Wolfenzee loves his rendition of a 1930's era Atkins design. "Ah! Just right"
As do the whole, love-my-Westsail 32-and-will-fight-to-the-death-anyone-who-says-they-are-slow crowd. "Ah! Just right"
And none of these folks are wrong in terms of the boat being perfect for their needs.
And so for the record, this weekend, I ghosted for 20 miles in often well less than 4 knots of wind, gunkholed my way back into a quiet corner, spent a quiet night on the hook with the Love of My Life (my wife not the boat), and had a rip snorting beat and reach home in gusty conditions, on the most perfect boat (for me). Anything less would have screwed up a perfectly lovely weekend.... "Ah! Just right" But I would never claim that my boat is perfect for everyone.
Which is the whole point....there is no point to a thread titled like this one, in which the definitions are so subjective and the range of acceptable options defined so personally and narrowly. So while I understand why my esteemed colleague and co-moderator might start this discussion and what he hoped might evolve from the discourse, as titled, a thread like this is asking, "How long is a piece of string, and you better be able to fight to the death to justify that answer."
Jus' Say'n (even if I didn't want to)....
Hey my friend,
That is a beautiful response, but I am not sure that we are talking about the same thing.
I am not asking which boat is best or who makes the best boat. Not at all. My tastes in boats and yours are probably very different, and maybe not so much either, depending on the use. I love "race" boats, or performance cruisers as Paulo calls them. They are fun to sail and be out on. I think another poster here even commented about liking the simplicity of them. How do you disagree with that?? What I am saying is that these boats are awesome for their use, but they do not make a good cruising boat, in my opinion. It is not because they are not of a certain brand, it is because they are traditionally narrow beamed, low storage, tiny bilged, boats. It has nothing to do with their sleeping arrangements or how large their sink is or how many heads they have or dont. THose are comfort features. I am talking about their sheer ability to carry and stowe the items needed for cruising in my view of what cruising is. These boats would make great weekenders or vacation boats, but where do you put the spare water pump? The spare alternator and bilge pump? Where do you put massive amounts of tools? What about books and charts? How do you make the tiny blackwater tanks work which are fine for weekending or if you are always at a marina, but not so great when on the hook or ball. What do you do about the low water tankage? What are you going to do to keep up your power load? Where do you stowe your tender and the gas required to make it run? Where do you stowe your liferaft? Etc, etc...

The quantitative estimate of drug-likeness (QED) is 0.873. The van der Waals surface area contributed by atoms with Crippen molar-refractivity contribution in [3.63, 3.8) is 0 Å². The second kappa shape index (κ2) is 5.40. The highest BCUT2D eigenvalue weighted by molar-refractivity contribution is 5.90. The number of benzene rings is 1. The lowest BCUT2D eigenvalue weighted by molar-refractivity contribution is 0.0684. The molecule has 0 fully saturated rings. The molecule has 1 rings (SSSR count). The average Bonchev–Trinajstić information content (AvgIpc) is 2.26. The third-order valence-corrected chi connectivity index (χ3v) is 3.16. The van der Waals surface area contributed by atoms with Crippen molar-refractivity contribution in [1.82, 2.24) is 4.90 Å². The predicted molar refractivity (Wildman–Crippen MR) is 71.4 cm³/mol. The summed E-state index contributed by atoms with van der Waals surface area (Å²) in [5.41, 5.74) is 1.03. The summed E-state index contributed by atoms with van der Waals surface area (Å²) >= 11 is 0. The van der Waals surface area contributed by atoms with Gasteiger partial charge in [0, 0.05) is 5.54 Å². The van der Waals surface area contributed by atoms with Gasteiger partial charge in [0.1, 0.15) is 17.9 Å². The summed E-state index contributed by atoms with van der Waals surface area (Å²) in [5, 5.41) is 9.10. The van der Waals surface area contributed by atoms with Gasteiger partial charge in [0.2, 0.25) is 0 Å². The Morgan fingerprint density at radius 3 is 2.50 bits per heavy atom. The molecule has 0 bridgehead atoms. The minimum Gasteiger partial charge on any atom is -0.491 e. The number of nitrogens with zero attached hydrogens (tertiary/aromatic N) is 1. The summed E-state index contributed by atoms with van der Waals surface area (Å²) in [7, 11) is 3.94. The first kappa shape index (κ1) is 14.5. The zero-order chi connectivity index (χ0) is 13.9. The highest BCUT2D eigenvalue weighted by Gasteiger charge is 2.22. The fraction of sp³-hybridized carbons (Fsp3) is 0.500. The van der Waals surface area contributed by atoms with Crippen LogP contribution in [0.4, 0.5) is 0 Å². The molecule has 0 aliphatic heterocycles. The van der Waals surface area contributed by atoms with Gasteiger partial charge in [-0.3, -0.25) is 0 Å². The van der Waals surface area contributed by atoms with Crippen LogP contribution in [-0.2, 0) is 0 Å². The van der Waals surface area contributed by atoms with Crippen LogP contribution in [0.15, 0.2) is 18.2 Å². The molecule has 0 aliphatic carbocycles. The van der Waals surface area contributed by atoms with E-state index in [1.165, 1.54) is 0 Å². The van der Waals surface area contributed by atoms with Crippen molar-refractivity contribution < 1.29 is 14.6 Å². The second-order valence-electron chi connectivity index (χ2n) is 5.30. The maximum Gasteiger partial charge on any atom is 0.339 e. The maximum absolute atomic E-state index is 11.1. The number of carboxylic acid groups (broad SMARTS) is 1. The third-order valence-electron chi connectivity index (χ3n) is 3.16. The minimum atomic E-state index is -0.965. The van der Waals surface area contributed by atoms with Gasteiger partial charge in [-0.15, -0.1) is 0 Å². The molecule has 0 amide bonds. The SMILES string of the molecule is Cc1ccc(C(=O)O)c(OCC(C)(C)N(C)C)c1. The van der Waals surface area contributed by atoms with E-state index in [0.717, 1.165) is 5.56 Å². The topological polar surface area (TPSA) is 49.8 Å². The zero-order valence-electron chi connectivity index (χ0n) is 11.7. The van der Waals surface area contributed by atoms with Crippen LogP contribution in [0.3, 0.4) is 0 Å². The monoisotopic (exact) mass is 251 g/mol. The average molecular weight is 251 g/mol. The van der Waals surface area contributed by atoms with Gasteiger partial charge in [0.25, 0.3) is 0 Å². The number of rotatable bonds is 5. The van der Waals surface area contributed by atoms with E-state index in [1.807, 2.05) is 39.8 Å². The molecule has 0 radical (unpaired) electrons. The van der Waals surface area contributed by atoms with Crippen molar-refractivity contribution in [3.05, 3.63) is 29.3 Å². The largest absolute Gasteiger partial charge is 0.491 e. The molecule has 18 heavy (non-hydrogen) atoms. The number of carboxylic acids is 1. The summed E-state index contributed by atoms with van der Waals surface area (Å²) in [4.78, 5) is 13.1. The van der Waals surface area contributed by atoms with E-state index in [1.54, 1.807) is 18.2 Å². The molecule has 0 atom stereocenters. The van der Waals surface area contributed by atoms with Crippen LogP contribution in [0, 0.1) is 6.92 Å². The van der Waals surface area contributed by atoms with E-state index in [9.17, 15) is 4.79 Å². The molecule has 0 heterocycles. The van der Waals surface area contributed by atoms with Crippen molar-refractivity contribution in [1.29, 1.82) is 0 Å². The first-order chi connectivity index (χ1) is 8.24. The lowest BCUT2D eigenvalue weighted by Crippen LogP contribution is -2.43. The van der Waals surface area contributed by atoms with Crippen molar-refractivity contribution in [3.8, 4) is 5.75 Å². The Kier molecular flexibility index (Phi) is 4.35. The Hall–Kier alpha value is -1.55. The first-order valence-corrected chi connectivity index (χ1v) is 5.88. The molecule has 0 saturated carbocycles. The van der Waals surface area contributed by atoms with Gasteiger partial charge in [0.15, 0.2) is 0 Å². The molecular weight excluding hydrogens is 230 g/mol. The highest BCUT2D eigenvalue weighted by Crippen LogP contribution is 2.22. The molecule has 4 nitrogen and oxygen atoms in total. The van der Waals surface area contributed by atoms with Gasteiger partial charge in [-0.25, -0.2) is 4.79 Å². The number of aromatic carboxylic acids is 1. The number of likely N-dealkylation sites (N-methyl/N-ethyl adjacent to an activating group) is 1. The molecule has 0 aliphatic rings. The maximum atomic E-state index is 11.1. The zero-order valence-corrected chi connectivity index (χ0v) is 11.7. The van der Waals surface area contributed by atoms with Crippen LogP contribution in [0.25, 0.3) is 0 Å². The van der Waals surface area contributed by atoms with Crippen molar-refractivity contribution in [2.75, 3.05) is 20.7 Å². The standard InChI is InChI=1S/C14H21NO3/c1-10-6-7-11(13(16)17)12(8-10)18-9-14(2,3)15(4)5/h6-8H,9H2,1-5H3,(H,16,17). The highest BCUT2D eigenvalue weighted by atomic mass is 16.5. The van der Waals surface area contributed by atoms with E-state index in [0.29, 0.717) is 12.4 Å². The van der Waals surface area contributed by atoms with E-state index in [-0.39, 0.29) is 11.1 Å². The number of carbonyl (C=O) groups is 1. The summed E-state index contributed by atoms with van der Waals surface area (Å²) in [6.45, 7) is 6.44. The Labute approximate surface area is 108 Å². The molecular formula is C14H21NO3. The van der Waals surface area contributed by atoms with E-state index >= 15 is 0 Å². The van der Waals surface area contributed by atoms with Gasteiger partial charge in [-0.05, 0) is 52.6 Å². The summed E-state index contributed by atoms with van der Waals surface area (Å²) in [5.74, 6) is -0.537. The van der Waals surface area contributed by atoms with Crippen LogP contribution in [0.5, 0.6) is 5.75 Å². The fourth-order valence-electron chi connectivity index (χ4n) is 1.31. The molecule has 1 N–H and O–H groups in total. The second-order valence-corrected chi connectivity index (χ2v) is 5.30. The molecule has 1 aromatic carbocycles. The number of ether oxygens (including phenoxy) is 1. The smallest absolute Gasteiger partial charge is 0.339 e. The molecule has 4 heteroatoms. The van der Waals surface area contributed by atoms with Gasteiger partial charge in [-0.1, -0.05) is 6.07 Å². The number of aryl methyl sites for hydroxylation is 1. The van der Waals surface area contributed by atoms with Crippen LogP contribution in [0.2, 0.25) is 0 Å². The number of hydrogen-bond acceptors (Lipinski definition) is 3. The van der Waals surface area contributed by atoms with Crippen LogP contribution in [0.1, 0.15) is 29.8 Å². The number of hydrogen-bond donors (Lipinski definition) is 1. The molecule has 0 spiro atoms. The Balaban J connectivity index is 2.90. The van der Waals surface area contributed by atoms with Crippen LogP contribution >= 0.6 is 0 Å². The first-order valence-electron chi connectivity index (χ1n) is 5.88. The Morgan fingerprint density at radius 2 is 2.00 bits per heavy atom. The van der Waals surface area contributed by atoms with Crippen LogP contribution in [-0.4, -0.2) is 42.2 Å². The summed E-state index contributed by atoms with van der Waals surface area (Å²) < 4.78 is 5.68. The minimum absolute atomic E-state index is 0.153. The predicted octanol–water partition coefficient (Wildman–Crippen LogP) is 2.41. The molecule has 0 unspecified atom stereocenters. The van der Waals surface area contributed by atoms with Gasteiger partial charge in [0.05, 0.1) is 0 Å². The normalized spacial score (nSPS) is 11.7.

So my point is that when you start adding up all the things that are 'required' to cruise (and when I say required, I mean from each person's point of view), these boats which make great weekenders and beer can racers, are shoved full of crap everywhere. Where other more cruising oriented boats can stowe all of that stuff safely and securely, you are shoving it into every crevice, filling up the shower stall, taking over the quarter berth, and strapping stuff everywhere on deck. Where a more cruiser-oriented boat can not only safely and securely stowe that stuff, but can also properly stowe things based upon weight (deep bilges are great for heavy items, and heavy items go below the waterline), the racer-cruiser has to stick them above the waterline or wherever they can stick them. SO in the end, what you have is no longer a performance boat or a racer-cruiser. Is it faster than the typical cruiser? Sure... but how much faster, and maybe more importantly, how much safer? How much stuff did you stowe above the waterline that reduces your RM? How much stuff will be flying around when the boat gets into a good storm? How much stuff did you leave off in tools or safety gear because it simply doesn't fit?
Now, as I have said all along, you can MAKE these boats work. But in the end, there are considerable tradeoffs, and the boat you are left with is nothing like the boat you thought you were going to be cruising with. The value of great storage, large tankage, deep bilges, and the accessibility to stuff is not truly appreciated until you cruise.
PS A side note, of interest maybe: Since 2000, I do not remember seeing one (not one!!) f/t cruiser in a First or a J122. I do not think there is a cruiser in Boot Key right now on one. THis doesn't mean that there are not people on them. It does not mean that I might not have missed one. But I can say with confidence that for the ones that are out there, they make up an exceedingly small part of the FT cruisers. Why is that I wonder?